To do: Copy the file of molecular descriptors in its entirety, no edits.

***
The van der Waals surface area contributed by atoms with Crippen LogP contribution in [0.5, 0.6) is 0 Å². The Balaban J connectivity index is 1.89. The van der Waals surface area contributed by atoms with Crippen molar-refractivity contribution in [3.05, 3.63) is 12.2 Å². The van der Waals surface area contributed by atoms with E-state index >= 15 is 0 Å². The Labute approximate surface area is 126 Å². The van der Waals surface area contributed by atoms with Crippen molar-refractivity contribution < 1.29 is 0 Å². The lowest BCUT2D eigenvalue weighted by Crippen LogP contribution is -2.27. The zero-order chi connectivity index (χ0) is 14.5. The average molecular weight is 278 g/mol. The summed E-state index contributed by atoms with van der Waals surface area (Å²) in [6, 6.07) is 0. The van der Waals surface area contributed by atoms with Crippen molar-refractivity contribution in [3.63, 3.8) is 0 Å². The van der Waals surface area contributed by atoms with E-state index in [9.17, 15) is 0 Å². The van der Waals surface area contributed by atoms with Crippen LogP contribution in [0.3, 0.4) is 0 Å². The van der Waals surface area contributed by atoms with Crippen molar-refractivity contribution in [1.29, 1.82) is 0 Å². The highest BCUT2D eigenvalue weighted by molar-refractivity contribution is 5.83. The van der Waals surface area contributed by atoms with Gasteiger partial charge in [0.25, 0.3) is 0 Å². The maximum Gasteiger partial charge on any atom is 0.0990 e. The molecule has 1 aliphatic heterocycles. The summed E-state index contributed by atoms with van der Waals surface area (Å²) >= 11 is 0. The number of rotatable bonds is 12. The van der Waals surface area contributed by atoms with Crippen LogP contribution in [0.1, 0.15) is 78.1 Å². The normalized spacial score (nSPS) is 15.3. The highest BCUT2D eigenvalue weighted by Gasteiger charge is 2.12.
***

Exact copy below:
The van der Waals surface area contributed by atoms with Crippen LogP contribution in [0.5, 0.6) is 0 Å². The Balaban J connectivity index is 1.89. The van der Waals surface area contributed by atoms with Crippen molar-refractivity contribution in [3.05, 3.63) is 12.2 Å². The van der Waals surface area contributed by atoms with E-state index >= 15 is 0 Å². The Labute approximate surface area is 126 Å². The van der Waals surface area contributed by atoms with Crippen molar-refractivity contribution < 1.29 is 0 Å². The lowest BCUT2D eigenvalue weighted by Crippen LogP contribution is -2.27. The zero-order chi connectivity index (χ0) is 14.5. The average molecular weight is 278 g/mol. The summed E-state index contributed by atoms with van der Waals surface area (Å²) in [6, 6.07) is 0. The van der Waals surface area contributed by atoms with Crippen molar-refractivity contribution in [3.63, 3.8) is 0 Å². The van der Waals surface area contributed by atoms with E-state index in [9.17, 15) is 0 Å². The van der Waals surface area contributed by atoms with Crippen LogP contribution in [0.3, 0.4) is 0 Å². The van der Waals surface area contributed by atoms with Crippen molar-refractivity contribution in [1.29, 1.82) is 0 Å². The highest BCUT2D eigenvalue weighted by molar-refractivity contribution is 5.83. The van der Waals surface area contributed by atoms with Gasteiger partial charge in [0.25, 0.3) is 0 Å². The maximum Gasteiger partial charge on any atom is 0.0990 e. The molecule has 1 aliphatic heterocycles. The summed E-state index contributed by atoms with van der Waals surface area (Å²) >= 11 is 0. The number of rotatable bonds is 12. The van der Waals surface area contributed by atoms with Crippen LogP contribution in [0.1, 0.15) is 78.1 Å². The normalized spacial score (nSPS) is 15.3. The highest BCUT2D eigenvalue weighted by Gasteiger charge is 2.12.